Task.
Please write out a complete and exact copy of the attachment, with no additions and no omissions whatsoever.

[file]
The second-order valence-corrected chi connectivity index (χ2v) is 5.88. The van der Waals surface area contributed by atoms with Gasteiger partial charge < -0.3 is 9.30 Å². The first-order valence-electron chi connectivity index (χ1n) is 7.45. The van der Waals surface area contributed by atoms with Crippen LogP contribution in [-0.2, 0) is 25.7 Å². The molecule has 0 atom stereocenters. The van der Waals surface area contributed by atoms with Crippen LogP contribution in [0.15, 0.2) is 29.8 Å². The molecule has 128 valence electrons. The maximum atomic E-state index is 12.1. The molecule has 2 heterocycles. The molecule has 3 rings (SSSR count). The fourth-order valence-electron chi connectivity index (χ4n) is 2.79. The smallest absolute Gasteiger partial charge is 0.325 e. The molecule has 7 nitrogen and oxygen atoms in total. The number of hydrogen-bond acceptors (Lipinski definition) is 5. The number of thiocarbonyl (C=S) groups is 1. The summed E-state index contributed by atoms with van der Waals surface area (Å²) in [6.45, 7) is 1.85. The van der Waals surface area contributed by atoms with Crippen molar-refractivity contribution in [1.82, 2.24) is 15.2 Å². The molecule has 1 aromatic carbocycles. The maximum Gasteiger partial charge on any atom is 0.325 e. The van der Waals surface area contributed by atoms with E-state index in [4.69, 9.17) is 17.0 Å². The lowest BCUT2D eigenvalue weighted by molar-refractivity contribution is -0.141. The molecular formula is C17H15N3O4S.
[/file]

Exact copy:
The second-order valence-corrected chi connectivity index (χ2v) is 5.88. The van der Waals surface area contributed by atoms with Gasteiger partial charge < -0.3 is 9.30 Å². The first-order valence-electron chi connectivity index (χ1n) is 7.45. The van der Waals surface area contributed by atoms with Crippen LogP contribution in [-0.2, 0) is 25.7 Å². The molecule has 0 atom stereocenters. The van der Waals surface area contributed by atoms with Crippen LogP contribution in [0.15, 0.2) is 29.8 Å². The molecule has 128 valence electrons. The maximum atomic E-state index is 12.1. The molecule has 2 heterocycles. The molecule has 3 rings (SSSR count). The fourth-order valence-electron chi connectivity index (χ4n) is 2.79. The smallest absolute Gasteiger partial charge is 0.325 e. The molecule has 7 nitrogen and oxygen atoms in total. The number of hydrogen-bond acceptors (Lipinski definition) is 5. The number of thiocarbonyl (C=S) groups is 1. The summed E-state index contributed by atoms with van der Waals surface area (Å²) in [6.45, 7) is 1.85. The van der Waals surface area contributed by atoms with Crippen molar-refractivity contribution in [1.82, 2.24) is 15.2 Å². The molecule has 1 aromatic carbocycles. The maximum Gasteiger partial charge on any atom is 0.325 e. The van der Waals surface area contributed by atoms with E-state index in [4.69, 9.17) is 17.0 Å². The lowest BCUT2D eigenvalue weighted by molar-refractivity contribution is -0.141. The molecular formula is C17H15N3O4S.